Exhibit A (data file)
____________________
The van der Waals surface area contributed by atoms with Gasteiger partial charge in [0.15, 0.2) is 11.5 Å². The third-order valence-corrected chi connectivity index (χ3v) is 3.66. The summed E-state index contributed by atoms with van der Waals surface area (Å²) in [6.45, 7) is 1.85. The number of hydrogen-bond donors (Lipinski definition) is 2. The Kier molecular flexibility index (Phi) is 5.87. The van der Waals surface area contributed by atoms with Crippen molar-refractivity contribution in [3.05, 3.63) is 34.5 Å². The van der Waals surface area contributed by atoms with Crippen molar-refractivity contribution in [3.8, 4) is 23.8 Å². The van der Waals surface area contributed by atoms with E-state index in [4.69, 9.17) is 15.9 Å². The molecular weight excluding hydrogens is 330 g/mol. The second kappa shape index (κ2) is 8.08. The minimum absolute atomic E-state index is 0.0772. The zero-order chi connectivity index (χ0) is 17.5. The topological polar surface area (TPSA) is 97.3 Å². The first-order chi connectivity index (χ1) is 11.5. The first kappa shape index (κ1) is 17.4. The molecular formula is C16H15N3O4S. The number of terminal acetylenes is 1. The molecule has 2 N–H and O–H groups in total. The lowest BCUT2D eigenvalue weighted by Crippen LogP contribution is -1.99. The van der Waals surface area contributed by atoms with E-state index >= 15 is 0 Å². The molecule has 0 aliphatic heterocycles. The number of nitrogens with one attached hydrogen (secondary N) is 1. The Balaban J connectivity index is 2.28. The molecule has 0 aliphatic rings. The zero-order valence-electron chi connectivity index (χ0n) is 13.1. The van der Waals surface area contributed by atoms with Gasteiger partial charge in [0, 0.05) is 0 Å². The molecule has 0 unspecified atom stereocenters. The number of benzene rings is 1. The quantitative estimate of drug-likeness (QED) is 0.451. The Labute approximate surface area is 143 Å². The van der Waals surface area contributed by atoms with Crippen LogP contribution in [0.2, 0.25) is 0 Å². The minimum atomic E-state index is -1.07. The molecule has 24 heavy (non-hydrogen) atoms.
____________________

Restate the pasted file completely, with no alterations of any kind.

The van der Waals surface area contributed by atoms with Gasteiger partial charge in [0.15, 0.2) is 11.5 Å². The third-order valence-corrected chi connectivity index (χ3v) is 3.66. The summed E-state index contributed by atoms with van der Waals surface area (Å²) in [6.45, 7) is 1.85. The number of hydrogen-bond donors (Lipinski definition) is 2. The Kier molecular flexibility index (Phi) is 5.87. The van der Waals surface area contributed by atoms with Crippen molar-refractivity contribution in [3.05, 3.63) is 34.5 Å². The van der Waals surface area contributed by atoms with Crippen molar-refractivity contribution in [3.8, 4) is 23.8 Å². The van der Waals surface area contributed by atoms with E-state index in [4.69, 9.17) is 15.9 Å². The molecular weight excluding hydrogens is 330 g/mol. The second kappa shape index (κ2) is 8.08. The minimum absolute atomic E-state index is 0.0772. The zero-order chi connectivity index (χ0) is 17.5. The topological polar surface area (TPSA) is 97.3 Å². The first-order chi connectivity index (χ1) is 11.5. The first kappa shape index (κ1) is 17.4. The molecular formula is C16H15N3O4S. The number of terminal acetylenes is 1. The molecule has 2 N–H and O–H groups in total. The lowest BCUT2D eigenvalue weighted by Crippen LogP contribution is -1.99. The van der Waals surface area contributed by atoms with E-state index >= 15 is 0 Å². The molecule has 0 aliphatic heterocycles. The number of nitrogens with one attached hydrogen (secondary N) is 1. The Balaban J connectivity index is 2.28. The molecule has 0 aliphatic rings. The zero-order valence-electron chi connectivity index (χ0n) is 13.1. The van der Waals surface area contributed by atoms with Gasteiger partial charge in [0, 0.05) is 0 Å². The molecule has 0 unspecified atom stereocenters. The number of benzene rings is 1. The quantitative estimate of drug-likeness (QED) is 0.451. The Labute approximate surface area is 143 Å². The van der Waals surface area contributed by atoms with Crippen LogP contribution in [0.2, 0.25) is 0 Å². The minimum atomic E-state index is -1.07. The molecule has 24 heavy (non-hydrogen) atoms.